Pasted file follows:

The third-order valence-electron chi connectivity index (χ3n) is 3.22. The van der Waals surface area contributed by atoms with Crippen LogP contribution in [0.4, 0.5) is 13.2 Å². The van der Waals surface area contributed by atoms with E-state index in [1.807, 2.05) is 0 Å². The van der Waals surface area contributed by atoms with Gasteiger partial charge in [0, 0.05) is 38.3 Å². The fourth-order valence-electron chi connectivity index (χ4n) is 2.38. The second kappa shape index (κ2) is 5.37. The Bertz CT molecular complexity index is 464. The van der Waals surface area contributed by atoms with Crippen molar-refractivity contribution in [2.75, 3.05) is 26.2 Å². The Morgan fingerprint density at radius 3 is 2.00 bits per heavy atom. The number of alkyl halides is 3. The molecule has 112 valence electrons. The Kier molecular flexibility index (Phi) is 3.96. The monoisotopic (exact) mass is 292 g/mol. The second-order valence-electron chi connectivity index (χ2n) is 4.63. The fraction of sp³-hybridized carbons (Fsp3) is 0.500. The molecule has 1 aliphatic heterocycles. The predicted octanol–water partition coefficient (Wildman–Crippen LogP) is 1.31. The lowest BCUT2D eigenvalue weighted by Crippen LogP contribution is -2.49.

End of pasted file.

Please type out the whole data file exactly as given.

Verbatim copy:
The third-order valence-electron chi connectivity index (χ3n) is 3.22. The van der Waals surface area contributed by atoms with Crippen LogP contribution in [0.4, 0.5) is 13.2 Å². The van der Waals surface area contributed by atoms with E-state index in [1.807, 2.05) is 0 Å². The van der Waals surface area contributed by atoms with Gasteiger partial charge in [0, 0.05) is 38.3 Å². The fourth-order valence-electron chi connectivity index (χ4n) is 2.38. The second kappa shape index (κ2) is 5.37. The Bertz CT molecular complexity index is 464. The van der Waals surface area contributed by atoms with Crippen molar-refractivity contribution in [2.75, 3.05) is 26.2 Å². The Morgan fingerprint density at radius 3 is 2.00 bits per heavy atom. The number of alkyl halides is 3. The molecule has 112 valence electrons. The Kier molecular flexibility index (Phi) is 3.96. The monoisotopic (exact) mass is 292 g/mol. The second-order valence-electron chi connectivity index (χ2n) is 4.63. The fraction of sp³-hybridized carbons (Fsp3) is 0.500. The molecule has 1 aliphatic heterocycles. The predicted octanol–water partition coefficient (Wildman–Crippen LogP) is 1.31. The lowest BCUT2D eigenvalue weighted by Crippen LogP contribution is -2.49.